Thu, Feb 09, 2012 - Page 1 News List

Taiwan tries to cut Iranian oil imports at behest of the US

HARD TO DO:At 6.8% of Taiwan’s crude oil imports, Iran is the nation’s third-largest source of oil after the DPP had expanded Iranian crude oil imports

By Chris Wang  /  Staff Reporter

Taiwan is trying to cut its crude oil imports from Iran after the US expressed its wish for Taiwan’s inclusion in a collaborative international sanctions scheme to curb Iran’s nuclear program, sources told the Taipei Times yesterday.

The US and the EU last month approved sanctions on imports of Iranian crude oil and a freeze of assets of the Iranian central bank, agreeing on a July 1 deadline for countries to end their oil contracts with Iran.

They have been trying to persuade a list of countries, including China, India, Japan, South Korea and Taiwan, to make a commitment on the joint effort. Japan and South Korea have agreed to implement the sanctions, while China and India have refused.

“We have discussed with our international partners, including Taiwan, the implementation of new US sanctions on Iran. These sanctions intensify pressure on Iran and strengthen the impact of existing measures by targeting transactions with the Central Bank of [the Islamic Republic of] Iran and designated Iranian financial institutions and Iran’s ability to earn revenue from its oil imports,” Christopher Kavanagh, spokesperson of the American Institute in Taiwan, wrote in an e-mail.

Taiwan would agree to gradually cut crude oil imports from Iran, despite it being difficult to implement, a national security official said on condition of anonymity because he was not authorized to speak on the matter.

At 6.8 percent of total imports, Iran was Taiwan’s third-largest source of crude in 2010, behind Saudi Arabia at 33.4 percent and Kuwait at 22.5 percent. Iran accounted for about 21.4 million barrels in 2010, statistics from the Bureau of Energy show.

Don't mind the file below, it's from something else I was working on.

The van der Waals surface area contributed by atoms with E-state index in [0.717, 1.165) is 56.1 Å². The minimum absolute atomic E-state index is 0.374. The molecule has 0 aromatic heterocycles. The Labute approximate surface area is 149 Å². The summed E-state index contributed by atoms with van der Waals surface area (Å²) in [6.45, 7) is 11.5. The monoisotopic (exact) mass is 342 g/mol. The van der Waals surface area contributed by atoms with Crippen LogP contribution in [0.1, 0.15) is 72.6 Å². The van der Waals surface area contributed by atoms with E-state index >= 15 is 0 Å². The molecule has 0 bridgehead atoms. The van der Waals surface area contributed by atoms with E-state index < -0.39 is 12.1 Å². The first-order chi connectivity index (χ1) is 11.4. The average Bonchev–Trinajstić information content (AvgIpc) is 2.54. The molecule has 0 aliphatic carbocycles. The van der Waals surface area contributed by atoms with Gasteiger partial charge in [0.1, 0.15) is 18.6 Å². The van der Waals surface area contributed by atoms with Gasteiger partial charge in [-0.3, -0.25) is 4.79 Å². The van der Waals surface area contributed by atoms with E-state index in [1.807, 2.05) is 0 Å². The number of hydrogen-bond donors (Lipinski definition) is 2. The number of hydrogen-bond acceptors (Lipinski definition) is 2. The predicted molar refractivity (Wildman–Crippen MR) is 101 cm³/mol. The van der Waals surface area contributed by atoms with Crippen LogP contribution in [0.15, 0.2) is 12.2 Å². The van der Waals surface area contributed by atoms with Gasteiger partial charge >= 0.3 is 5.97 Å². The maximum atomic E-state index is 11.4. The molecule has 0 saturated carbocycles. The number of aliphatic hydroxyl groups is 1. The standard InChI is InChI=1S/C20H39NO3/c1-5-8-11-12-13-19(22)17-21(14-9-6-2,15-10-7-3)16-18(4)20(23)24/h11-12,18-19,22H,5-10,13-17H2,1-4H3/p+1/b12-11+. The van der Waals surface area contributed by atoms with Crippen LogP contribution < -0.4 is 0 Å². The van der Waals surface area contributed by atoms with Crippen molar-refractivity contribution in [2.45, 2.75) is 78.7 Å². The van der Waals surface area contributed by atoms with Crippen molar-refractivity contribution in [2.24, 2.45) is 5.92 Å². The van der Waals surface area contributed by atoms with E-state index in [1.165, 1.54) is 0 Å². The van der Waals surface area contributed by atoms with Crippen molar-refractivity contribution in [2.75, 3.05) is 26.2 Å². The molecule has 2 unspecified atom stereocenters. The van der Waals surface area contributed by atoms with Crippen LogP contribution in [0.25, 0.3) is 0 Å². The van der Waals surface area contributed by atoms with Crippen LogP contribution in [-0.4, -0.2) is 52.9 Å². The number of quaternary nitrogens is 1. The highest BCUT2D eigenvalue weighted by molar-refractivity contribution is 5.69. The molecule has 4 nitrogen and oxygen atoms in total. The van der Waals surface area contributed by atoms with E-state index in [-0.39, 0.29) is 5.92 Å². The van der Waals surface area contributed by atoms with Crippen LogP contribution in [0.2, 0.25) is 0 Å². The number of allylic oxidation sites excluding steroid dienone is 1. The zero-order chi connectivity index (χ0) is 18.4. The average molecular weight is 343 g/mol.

Shares of Taiwan’s Iranian crude oil imports dramatically increased under former president Chen Shui-bian’s (陳水扁) administration, peaking at 18.3 percent in 2003.

That gradually went down between 2008 and 2010, from 12.94 percent in 2008 to 7.8 percent in 2009 and 6.8 percent in 2010.

Implementing the sanctions will be difficult because Taiwan would be at risk of breaching contracts, the same issues Japan and South Korea would be dealing with, the official said.

Moreover, even though the government can order CPC Corp, Taiwan (台灣中油) to reduce imports from Iran, it cannot demand that privately owned Formosa Petrochemical Corp (台塑石化) to do so, the official said, adding that it would be difficult to track Iranian oil imports transported via a third country.

Taiwan has always been keen on adhering to resolutions reached by international organizations, including the UN and EU, a Ministry of Foreign Affairs official said on condition of anonymity.

The ministry official declined to confirm whether Taipei had been approached by Washington, but said that Taiwan would do its best to implement the sanction if asked by the US.

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